“The duty of the nation is to resist the oppressors, restrain their hands and silence their tongues,” Qaradawi said in 2014 in response to Sisi’s presidency.
Qaradawi was then sentenced to death in absentia by an Egyptian court in 2015. His criticism was not limited to his home country. When he openly denounced both governments, he added to the already existing tensions between Qatar and Saudi Arabia as well as the United Arab Emirates.
Sadek notes that Qaradawi’s incitement to violence inside Egypt and against the military that he deemed as “Kharijites,” as those who broke away from Sunni Islam in the seventh-century, stripped him of local legitimacy and support. The prestigious Al-Azhar Foundation in Cairo and its head, Sheikh Ahmed El-Tayeb disregarded the need to express condolences for his death for reasons unknown to the public.
Egyptian writer Karim El-Gammal notes that outside the Muslim Brotherhood and other Islamist circles, Egyptians have lost interest in Qaradawi since 2010.
“Regular citizens did not take his fatwas (religious edicts) into consideration. After 2010, he became a different person and demonstrated an unstable political influence, particularly before and after the Syrian conflict,” El-Gammal told Fanack.
Egyptian news website El-Watan news reported that Qaradawi had once condoned Syrian president Bashar Assad and his regime. The cleric was also impressed by the Lebanese Shiite Hezbollah party during the Israeli onslaught against Lebanon in 2006. However, his stance on both changed after the Syrian conflict escalated.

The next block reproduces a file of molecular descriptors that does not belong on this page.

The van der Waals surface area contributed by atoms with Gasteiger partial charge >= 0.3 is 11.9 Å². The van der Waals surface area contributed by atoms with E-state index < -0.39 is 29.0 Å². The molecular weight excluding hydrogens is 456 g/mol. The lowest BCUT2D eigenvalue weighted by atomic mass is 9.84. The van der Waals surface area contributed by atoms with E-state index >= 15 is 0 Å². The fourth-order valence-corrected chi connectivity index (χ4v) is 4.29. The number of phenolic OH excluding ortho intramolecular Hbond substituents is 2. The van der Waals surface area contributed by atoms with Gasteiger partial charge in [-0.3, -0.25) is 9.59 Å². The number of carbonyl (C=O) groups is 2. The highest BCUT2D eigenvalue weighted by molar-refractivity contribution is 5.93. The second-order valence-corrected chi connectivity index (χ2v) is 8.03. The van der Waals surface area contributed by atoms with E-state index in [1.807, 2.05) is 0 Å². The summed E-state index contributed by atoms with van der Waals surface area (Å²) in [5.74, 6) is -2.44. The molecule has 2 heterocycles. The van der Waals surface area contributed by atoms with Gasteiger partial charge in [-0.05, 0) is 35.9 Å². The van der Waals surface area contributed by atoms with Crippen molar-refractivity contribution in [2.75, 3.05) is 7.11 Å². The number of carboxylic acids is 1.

While in a sermon, Qaradawi called for jihad in Syria against Assad’s regime and described Hezbollah (“the Party of God”) as “Hizb Al-Shaytan” (“Party of Satan”), calling the Lebanese Shiite movement an Iranian proxy plotting “continued massacres to kill Sunnis.”
“Political statements of such grandeur released during a Friday sermon in a spontaneous erratic manner couldn’t be taken seriously by Egyptian society. This is also a symptom of a wider problem of mixing politics with religion in our region,” El-Gammal said.
End of political Islam?
Static religious teachings that stem from ancient texts intermingled with the unstable world of politics create a mixture devoid of positive outcomes, El-Gammal adds.
“It is important to update religious teachings based on societal developments. If you look at the Islamic Caliphs, each one ruled differently and advanced new concepts. To simply have a theocratic rule that uses religion to bolster political interests creates deception,” El-Gammal said.
The writer considers Qaradawi to have done that in favor of the Muslim Brotherhood’s ideology, which further damaged his credibility and made him look like a tool of political propaganda.
Qaradawi’s vision for a “New Egypt” ruled by Islamists faltered in 2013, and its outcome according to Sadek, was the beginning of the collapse of political Islam in some Arab states.
“In the last ten years we’ve seen the decline of power of Islamists when Egyptian President Mohammed Morsi was toppled and President Kais Saied rose to power in Tunisia; the Islamists were also defeated in Morocco’s elections and now we have the protests against theocracy in Iran,” the professor said.
Iranian women have taken to the streets to protest against mandatory headscarves following the death of 22-year-old Mahsa Amini at the hands of the morality police.
“Even if the Iranian regime manages to subdue the protests, the idea of political Islam has been severely bruised beyond repair,” Sadek added.
“Terrorism Mufti,” “Nato Mufti” and “moderate Islamist” are but a few of the descriptions that have accompanied the controversial clergyman – who observed 96 years of criticism and adoration – throughout his life.
“His literature needs to be carefully scrutinized and studied. Not all should be adopted or thrown away. Like everything else in life, his legacy is complex and can’t be restricted to a few lines,” El-Gammal said.